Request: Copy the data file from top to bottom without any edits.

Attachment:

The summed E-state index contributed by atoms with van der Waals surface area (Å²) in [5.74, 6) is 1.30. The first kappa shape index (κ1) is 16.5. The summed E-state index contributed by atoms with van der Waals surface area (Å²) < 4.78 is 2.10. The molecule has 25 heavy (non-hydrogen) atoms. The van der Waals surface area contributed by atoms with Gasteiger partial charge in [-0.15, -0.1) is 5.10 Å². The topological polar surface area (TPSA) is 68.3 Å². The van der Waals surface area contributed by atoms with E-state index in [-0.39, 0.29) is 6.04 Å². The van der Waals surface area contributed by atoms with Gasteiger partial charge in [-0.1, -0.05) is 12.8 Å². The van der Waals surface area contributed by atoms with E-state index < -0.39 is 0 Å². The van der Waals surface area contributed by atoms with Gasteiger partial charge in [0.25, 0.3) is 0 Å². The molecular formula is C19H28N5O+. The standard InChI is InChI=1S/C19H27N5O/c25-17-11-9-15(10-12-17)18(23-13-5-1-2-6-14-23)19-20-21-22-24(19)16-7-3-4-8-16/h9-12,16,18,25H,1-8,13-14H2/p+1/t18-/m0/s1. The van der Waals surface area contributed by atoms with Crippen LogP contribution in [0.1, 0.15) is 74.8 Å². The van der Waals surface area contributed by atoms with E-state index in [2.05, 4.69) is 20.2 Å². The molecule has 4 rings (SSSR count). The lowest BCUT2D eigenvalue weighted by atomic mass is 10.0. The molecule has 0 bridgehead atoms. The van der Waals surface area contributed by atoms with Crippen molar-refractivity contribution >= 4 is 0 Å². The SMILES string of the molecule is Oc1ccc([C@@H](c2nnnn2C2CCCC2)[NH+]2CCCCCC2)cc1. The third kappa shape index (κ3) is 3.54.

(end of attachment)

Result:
The summed E-state index contributed by atoms with van der Waals surface area (Å²) in [5.74, 6) is 1.30. The first kappa shape index (κ1) is 16.5. The summed E-state index contributed by atoms with van der Waals surface area (Å²) < 4.78 is 2.10. The molecule has 25 heavy (non-hydrogen) atoms. The van der Waals surface area contributed by atoms with Gasteiger partial charge in [-0.15, -0.1) is 5.10 Å². The topological polar surface area (TPSA) is 68.3 Å². The van der Waals surface area contributed by atoms with E-state index in [-0.39, 0.29) is 6.04 Å². The van der Waals surface area contributed by atoms with Gasteiger partial charge in [-0.1, -0.05) is 12.8 Å². The van der Waals surface area contributed by atoms with E-state index < -0.39 is 0 Å². The van der Waals surface area contributed by atoms with Gasteiger partial charge in [0.25, 0.3) is 0 Å². The molecular formula is C19H28N5O+. The standard InChI is InChI=1S/C19H27N5O/c25-17-11-9-15(10-12-17)18(23-13-5-1-2-6-14-23)19-20-21-22-24(19)16-7-3-4-8-16/h9-12,16,18,25H,1-8,13-14H2/p+1/t18-/m0/s1. The van der Waals surface area contributed by atoms with Crippen LogP contribution in [0.1, 0.15) is 74.8 Å². The van der Waals surface area contributed by atoms with E-state index in [2.05, 4.69) is 20.2 Å². The molecule has 4 rings (SSSR count). The lowest BCUT2D eigenvalue weighted by atomic mass is 10.0. The molecule has 0 bridgehead atoms. The van der Waals surface area contributed by atoms with Crippen molar-refractivity contribution >= 4 is 0 Å². The SMILES string of the molecule is Oc1ccc([C@@H](c2nnnn2C2CCCC2)[NH+]2CCCCCC2)cc1. The third kappa shape index (κ3) is 3.54.